At baseline and at each subsequent visit, participants were asked to temporarily omit medications, including nonsteroidal anti-inflammatory drugs (NSAIDs) and corticosteroids, on the morning of the study day. Patients were studied after at least 6 hours of fasting and after 30 minutes of supine rest at approximately the same time of day. A physical examination was performed, and RA disease activity indices, including 28 tender and swollen joint counts, were measured and venous blood was drawn for laboratory assessments. Urine and/or serum pregnancy tests were performed at each study visit in females with reproductive potential.
Laboratory examinations comprising a complete blood count; creatinine, glucose and liver function tests (LFTs); high-sensitivity C-reactive protein (CRP) and erythrocyte sedimentation rate (ESR) were performed by the hospital clinical laboratory staff. Fasting plasma insulin levels were measured at the Vanderbilt Hormone Assay Core Laboratory by radioimmunoassay. Serum cytokines, including tumor necrosis factor α (TNF-α) and IL-6, were measured by multiplex enzyme-linked immunosorbent assay (EMD Millipore, Billerica, MA, USA) in duplicate in batches with samples from each time point in a given patient run together on the same plate with appropriate controls and blocking agents. All measurements were taken at the beginning and end of each treatment arm.
The primary outcome was change in Disease Activity Score in 28 joints (DAS28) score (calculated as DAS28-CRP = 0.56 * sqrt(tender28) + 0.28 * sqrt(swollen28) + 0.70 * ln(CRP) + 0.014 * global health (GH) and DAS28-ESR = 0.56 * sqrt(tender28) + 0.28 * sqrt(swollen28) + 0.70 * ln(ESR) + 0.014 * GH). Other prespecified outcomes included individual components of the DAS28 score, including tender and swollen joint count, patient-reported GH based on 1- to 100-mm Visual Analogue Scale (VAS) rating and acute-phase reactants (CRP, ESR); level of inflammatory cytokines IL-6 and TNF-α; change in functional capacity determined using the modified Health Assessment Questionnaire (MHAQ); and change in insulin resistance determined by the homeostatic model assessment for insulin resistance (HOMA), calculated as (fasting glucose [in mmol/L] × fasting insulin [in μU/ml])/22.5.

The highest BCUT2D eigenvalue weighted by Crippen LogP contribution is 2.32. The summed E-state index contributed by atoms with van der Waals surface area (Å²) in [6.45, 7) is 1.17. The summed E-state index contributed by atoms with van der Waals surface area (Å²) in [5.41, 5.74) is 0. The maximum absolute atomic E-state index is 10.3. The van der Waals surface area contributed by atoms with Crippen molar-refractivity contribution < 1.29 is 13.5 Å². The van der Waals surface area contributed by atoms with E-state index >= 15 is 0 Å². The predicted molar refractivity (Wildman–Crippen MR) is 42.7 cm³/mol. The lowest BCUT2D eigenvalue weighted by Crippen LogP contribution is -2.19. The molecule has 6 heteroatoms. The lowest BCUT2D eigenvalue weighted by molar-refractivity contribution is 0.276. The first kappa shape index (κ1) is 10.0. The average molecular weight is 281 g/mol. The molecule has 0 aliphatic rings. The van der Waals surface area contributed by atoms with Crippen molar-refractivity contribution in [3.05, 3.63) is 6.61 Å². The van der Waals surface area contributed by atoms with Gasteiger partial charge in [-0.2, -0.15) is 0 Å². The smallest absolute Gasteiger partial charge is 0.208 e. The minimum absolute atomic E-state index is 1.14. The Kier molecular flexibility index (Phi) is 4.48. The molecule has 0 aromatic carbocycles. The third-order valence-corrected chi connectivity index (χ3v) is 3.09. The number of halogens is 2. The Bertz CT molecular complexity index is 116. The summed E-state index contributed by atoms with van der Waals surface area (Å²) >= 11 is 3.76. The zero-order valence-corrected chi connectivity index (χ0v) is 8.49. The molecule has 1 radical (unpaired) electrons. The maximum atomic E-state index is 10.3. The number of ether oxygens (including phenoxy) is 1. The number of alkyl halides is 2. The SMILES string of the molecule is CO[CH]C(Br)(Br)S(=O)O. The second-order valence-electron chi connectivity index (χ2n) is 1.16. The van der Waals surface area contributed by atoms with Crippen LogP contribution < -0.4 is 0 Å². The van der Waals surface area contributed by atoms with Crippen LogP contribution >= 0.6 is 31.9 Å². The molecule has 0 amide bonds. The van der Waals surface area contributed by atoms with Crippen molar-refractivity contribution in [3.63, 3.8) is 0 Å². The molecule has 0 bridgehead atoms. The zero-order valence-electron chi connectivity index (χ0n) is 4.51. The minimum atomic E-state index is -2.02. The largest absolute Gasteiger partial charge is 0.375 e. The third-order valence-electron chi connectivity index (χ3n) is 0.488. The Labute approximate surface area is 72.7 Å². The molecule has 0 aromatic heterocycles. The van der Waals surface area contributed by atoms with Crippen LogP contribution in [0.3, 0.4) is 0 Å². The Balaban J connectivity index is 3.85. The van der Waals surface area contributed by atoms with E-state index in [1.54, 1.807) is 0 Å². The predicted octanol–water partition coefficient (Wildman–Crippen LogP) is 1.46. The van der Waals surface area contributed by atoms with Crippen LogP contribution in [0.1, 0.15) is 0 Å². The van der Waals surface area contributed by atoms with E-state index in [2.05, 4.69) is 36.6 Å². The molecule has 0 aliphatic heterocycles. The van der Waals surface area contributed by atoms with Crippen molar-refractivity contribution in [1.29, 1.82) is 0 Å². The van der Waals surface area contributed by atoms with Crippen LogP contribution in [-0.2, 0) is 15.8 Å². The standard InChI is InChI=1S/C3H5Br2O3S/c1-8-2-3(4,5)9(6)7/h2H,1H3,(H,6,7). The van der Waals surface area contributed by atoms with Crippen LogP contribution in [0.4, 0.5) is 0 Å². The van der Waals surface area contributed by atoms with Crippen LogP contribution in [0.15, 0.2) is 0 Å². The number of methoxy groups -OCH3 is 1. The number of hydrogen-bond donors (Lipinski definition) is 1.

Sample size was estimated using a paired t-test and assuming a baseline DAS28 score of 5.0 ± 1.0 units[34, 35]. A sample size of 32 patients would provide 90% power to detect a 0.6-unit greater decrease in DAS28 score in patients taking pioglitazone compared to placebo after excluding dropouts (defined as having no follow-up study visits). We initially aimed to enroll 36 patients with the assumptions that 4 patients would drop out (defined as not returning for any visits) and 32 patients would provide data for analysis. We stopped enrollment after patient 34, however, because there had been no dropouts.
Descriptive statistics are presented as frequencies and percentages (%) for categorical variables and means with standard deviations (mean ± SD) for continuous variables. Linear mixed-effects models were used to quantify the effect of pioglitazone on outcomes. Data gathered from all study visits from all patients, including those who exited the study early and those who were withdrawn, were used in the analysis. The linear mixed-effects models were fitted for all outcomes separately. These modeled the fixed effects of the baseline value of the outcome, treatment regimen, week and product of week and treatment regimen. Random intercepts were used to model the variability between patients. For all the primary and secondary outcomes, the carryover effect was assessed by comparing the means of the baseline outcome measurements between patients who received pioglitazone in the first phase followed by placebo and those who received placebo in the first phase followed by pioglitazone using linear mixed-effects models with random intercepts for between-patient variations. Because we used a two-arm crossover design in this study, data were pooled between the two treatment phases after finding no carryover effect, and we report between-group differences at the end of study time points (week 8 and week 20) using general contrast of regression coefficients in the mixed-effects models.